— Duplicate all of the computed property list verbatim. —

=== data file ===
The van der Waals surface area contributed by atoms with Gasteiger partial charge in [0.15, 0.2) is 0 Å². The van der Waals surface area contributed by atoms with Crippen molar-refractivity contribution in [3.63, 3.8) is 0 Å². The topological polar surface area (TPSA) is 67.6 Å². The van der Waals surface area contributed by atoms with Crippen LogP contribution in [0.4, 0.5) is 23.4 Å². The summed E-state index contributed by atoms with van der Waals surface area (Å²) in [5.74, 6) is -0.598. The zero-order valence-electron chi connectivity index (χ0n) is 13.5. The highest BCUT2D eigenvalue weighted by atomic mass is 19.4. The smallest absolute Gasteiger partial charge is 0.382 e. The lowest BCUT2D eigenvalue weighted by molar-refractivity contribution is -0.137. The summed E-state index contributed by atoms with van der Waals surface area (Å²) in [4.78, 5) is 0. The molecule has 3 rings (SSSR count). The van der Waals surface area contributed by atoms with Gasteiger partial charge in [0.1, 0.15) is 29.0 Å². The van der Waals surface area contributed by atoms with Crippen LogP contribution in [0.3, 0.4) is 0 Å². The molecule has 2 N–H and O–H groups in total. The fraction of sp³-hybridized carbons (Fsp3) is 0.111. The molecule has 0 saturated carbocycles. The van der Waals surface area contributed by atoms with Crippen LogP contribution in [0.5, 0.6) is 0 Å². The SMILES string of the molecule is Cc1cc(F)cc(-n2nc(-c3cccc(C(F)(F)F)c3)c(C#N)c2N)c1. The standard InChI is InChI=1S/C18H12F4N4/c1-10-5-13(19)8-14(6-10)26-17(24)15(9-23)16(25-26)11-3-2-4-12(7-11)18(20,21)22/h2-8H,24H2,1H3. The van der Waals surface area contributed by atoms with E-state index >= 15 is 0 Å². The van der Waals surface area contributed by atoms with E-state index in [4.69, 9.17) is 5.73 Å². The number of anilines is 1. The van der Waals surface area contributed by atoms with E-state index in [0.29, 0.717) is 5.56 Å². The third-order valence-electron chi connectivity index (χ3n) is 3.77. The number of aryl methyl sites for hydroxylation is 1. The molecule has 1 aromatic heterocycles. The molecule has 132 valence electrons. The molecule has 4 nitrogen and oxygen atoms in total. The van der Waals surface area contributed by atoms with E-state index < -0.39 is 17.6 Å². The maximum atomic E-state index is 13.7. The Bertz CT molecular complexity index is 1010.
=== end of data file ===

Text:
The van der Waals surface area contributed by atoms with Gasteiger partial charge in [0.15, 0.2) is 0 Å². The van der Waals surface area contributed by atoms with Crippen molar-refractivity contribution in [3.63, 3.8) is 0 Å². The topological polar surface area (TPSA) is 67.6 Å². The van der Waals surface area contributed by atoms with Crippen LogP contribution in [0.4, 0.5) is 23.4 Å². The summed E-state index contributed by atoms with van der Waals surface area (Å²) in [5.74, 6) is -0.598. The zero-order valence-electron chi connectivity index (χ0n) is 13.5. The highest BCUT2D eigenvalue weighted by atomic mass is 19.4. The smallest absolute Gasteiger partial charge is 0.382 e. The lowest BCUT2D eigenvalue weighted by molar-refractivity contribution is -0.137. The summed E-state index contributed by atoms with van der Waals surface area (Å²) in [4.78, 5) is 0. The molecule has 3 rings (SSSR count). The van der Waals surface area contributed by atoms with Gasteiger partial charge in [0.1, 0.15) is 29.0 Å². The van der Waals surface area contributed by atoms with Crippen LogP contribution in [0.3, 0.4) is 0 Å². The molecule has 2 N–H and O–H groups in total. The fraction of sp³-hybridized carbons (Fsp3) is 0.111. The molecule has 0 saturated carbocycles. The van der Waals surface area contributed by atoms with Crippen LogP contribution in [0.5, 0.6) is 0 Å². The SMILES string of the molecule is Cc1cc(F)cc(-n2nc(-c3cccc(C(F)(F)F)c3)c(C#N)c2N)c1. The standard InChI is InChI=1S/C18H12F4N4/c1-10-5-13(19)8-14(6-10)26-17(24)15(9-23)16(25-26)11-3-2-4-12(7-11)18(20,21)22/h2-8H,24H2,1H3. The van der Waals surface area contributed by atoms with E-state index >= 15 is 0 Å². The van der Waals surface area contributed by atoms with E-state index in [4.69, 9.17) is 5.73 Å². The number of anilines is 1. The van der Waals surface area contributed by atoms with E-state index in [0.29, 0.717) is 5.56 Å². The third-order valence-electron chi connectivity index (χ3n) is 3.77. The number of aryl methyl sites for hydroxylation is 1. The molecule has 1 aromatic heterocycles. The molecule has 132 valence electrons. The molecule has 4 nitrogen and oxygen atoms in total. The van der Waals surface area contributed by atoms with E-state index < -0.39 is 17.6 Å². The maximum atomic E-state index is 13.7. The Bertz CT molecular complexity index is 1010.